The towers of Midtown Manhattan sparkled in the distance as I sat across a gleaming desk from Bill Clinton. Bill (I can call him Bill, right?) smiled—I thought, man, that vegan diet is working for him!—as he began telling me, in that signature hoarse voice, about his foundation’s work in East Africa.
Within a few minutes, I could see that work for myself. I blinked and found myself standing in the middle of a busy market, where I’d be introduced by Clinton to local entrepreneurs. I looked to the left at motorcycles whizzing by, and then down at the colourful blankets functioning as temporary stores. I could almost smell the meats being grilled by street vendors to my right.
This was just a taste of a new VR experience created for the Clinton Foundation that will debut as part of the Clinton Global Initiative’s annual meeting this weekend. The film was shot in 360 video by Matter Unlimited and Felix & Paul Studios, who accompanied Clinton and his daughter Chelsea to several African countries and captured Clinton at his desk.
I got to try the eight-minute experience yesterday on a Samsung Gear VR headset at Oculus Connect, the developer conference for Oculus and testing ground for hundreds of new VR experiences. And even though tons of new VR apps and games were revealed at this year’s conference, what’s notable here is that this was one of several experiences in an emerging field of non-entertainment uses for VR. And it was maybe even more powerful than playing Minecraft.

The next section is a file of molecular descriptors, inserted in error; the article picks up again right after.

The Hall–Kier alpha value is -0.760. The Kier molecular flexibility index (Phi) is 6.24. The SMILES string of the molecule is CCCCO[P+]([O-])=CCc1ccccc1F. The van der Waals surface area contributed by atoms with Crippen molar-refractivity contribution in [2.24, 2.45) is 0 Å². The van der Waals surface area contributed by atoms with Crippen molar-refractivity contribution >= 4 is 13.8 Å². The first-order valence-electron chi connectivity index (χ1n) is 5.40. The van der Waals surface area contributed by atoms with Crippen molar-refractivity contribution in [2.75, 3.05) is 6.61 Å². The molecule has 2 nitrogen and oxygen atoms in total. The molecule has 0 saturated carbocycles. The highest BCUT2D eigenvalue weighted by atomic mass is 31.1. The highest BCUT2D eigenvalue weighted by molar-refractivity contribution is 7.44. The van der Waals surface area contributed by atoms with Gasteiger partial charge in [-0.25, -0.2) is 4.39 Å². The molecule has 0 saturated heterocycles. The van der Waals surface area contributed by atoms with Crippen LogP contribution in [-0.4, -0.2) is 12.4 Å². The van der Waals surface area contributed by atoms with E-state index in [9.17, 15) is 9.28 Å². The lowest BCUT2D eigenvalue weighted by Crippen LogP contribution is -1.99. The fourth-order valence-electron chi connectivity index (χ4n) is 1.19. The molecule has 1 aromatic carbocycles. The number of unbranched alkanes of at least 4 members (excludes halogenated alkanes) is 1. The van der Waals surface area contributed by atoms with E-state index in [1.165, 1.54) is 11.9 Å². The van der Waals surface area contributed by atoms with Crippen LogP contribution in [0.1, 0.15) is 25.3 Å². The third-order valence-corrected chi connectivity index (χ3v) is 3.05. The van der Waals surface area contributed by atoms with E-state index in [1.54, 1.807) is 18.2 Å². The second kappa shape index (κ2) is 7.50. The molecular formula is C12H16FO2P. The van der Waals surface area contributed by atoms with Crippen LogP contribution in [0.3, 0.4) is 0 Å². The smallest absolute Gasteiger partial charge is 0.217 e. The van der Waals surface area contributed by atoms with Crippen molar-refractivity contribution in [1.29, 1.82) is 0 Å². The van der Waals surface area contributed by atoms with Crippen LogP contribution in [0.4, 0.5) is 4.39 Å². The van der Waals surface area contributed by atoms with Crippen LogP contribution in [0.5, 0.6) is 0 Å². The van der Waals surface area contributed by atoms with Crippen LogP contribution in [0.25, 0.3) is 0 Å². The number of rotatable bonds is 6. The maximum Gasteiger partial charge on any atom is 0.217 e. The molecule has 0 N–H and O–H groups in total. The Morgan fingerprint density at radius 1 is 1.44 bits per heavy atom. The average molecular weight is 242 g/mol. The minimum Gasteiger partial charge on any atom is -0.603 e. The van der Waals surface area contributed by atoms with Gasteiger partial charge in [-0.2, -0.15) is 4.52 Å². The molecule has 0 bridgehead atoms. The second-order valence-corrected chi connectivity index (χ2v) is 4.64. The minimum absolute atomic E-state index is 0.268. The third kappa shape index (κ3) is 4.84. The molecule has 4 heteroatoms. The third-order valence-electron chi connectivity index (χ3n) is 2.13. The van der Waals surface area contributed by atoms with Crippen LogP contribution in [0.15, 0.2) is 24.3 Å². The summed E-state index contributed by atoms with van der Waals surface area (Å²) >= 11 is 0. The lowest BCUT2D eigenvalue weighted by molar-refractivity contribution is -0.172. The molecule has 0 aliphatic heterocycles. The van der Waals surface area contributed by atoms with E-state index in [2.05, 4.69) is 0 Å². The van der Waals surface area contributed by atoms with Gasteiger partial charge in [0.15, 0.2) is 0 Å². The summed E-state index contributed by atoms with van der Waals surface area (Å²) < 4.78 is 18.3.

While we’re no strangers to these type of emotional videos eliciting contributions for charities, there is something more engaging about this approach. This type of immersive experience is less about slick production and fancy editing than it is about simply dropping you into the middle of a real-life experience. For example, in the Clinton video you see how children learn in a schoolyard in Nairobi, with chickens strutting around.
Virtual reality might be powerful enough to inspire a fellow world leader to become more politically involved with the foundation’s work, or perhaps spur a flush funder to make a significant financial contribution. It’s also a great reporting tool: Especially in the nonprofit field, it’s critical to be able to show impact to donors, grantmakers, and other potential supporters. Clinton might have said it best in a statement to the Associated Press: “The ability of technology like this to bring people together from around the world has the potential to encourage everyone, no matter where they are, to be more engaged in global issues and how to solve them.” I immediately thought of some of the biggest humanitarian issues facing the world today—the refugee crisis, homelessness—and wondered if VR might be able to play an important role.
Being transported to a school in Nairobi was one thing, but I have to say that I was incredibly moved just sitting in Clinton’s office. There was something about being in his personal space, reading the titles of the books on his desk, and turning my head to see his awards lined up along the windowsill. Clinton had personally invited me into his office to talk about his work, and I couldn’t help but listen.